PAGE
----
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Seventy-seven Democratic Congresspeople push back on Don't Ask Don't Tell

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With Pride Week in Toronto I am happy to report some pushback against Obama's recent backtracking on gay rights.

In early June President Obama's administration supported the current U.S Military's "don't ask, don't tell" rule (which forbids openly gay military personnell to serve).  Obama did pledge during the election campaign to work to appeal the law but did not say when.  Perhaps in response to his legal support for the position,  seventy seven Congress people wrote Obama an open letter today putting some political pressure on him and asking to get the process started to get rid of DADT.

The letter aks that the president start a bi-partisan appeal process (though no Republicans signed the letter) and to suspend enforcement of the law as much as possible.  

The leter says in part:

"As you know, Don't Ask, Don't Tell was signed into law in 1993 by former President Bill Clinton as a compromise to allow gay and lesbian service members to serve in the military - so long as they did not disclose their sexual orientations.  Fifteen years later, Don't Ask Don't Tell is instead negatively impacting the lives and livelihoods of these military professionals and depriving our Armed Forces of their honorable service.  Since you took office on January 20, 2009, more than 250 gay and lesbian service members have been discharged under this law, which continues to undermine and demoralize the more than 65,000 gay and lesbian Americans currently serving on active duty.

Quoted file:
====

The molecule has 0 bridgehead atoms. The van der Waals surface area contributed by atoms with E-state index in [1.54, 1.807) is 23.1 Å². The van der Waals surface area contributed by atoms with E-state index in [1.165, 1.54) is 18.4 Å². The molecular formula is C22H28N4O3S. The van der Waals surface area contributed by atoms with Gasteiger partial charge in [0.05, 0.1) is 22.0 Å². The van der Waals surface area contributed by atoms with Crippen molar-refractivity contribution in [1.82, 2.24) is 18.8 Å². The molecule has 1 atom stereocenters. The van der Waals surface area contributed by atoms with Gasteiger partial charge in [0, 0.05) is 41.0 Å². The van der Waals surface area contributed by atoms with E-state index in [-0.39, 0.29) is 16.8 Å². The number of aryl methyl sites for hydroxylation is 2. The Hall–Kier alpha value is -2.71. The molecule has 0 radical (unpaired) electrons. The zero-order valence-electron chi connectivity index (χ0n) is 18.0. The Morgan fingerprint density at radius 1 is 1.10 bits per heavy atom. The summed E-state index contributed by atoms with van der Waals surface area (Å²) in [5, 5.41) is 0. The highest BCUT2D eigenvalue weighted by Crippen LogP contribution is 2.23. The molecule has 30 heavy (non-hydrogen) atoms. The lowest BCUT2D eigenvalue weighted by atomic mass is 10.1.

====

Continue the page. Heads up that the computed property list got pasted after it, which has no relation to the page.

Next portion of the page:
Although we are confident that you will remain true to your campaign promise to end Don't Ask, Don't Tell, our LGBT service members and our country's national security will continue to suffer if initial action is delayed until 2010 or 2011.  We urge you to exercise the maximum discretion legally possible in administering Don't Ask, Don't Tell until Congress repeals the law.  To this end, we ask that you direct the Armed Services not to initiate any investigation of service personnel to determine their sexual orientation, and that you instruct them to disregard third party accusations that do not allege violations of the Uniform Code of Military Justice. "

Seventy seven congresspeople is a far cry from what is needed to make this happen, but it is great to have dozens of U.S. representatives stand tall on this issue.

 

 

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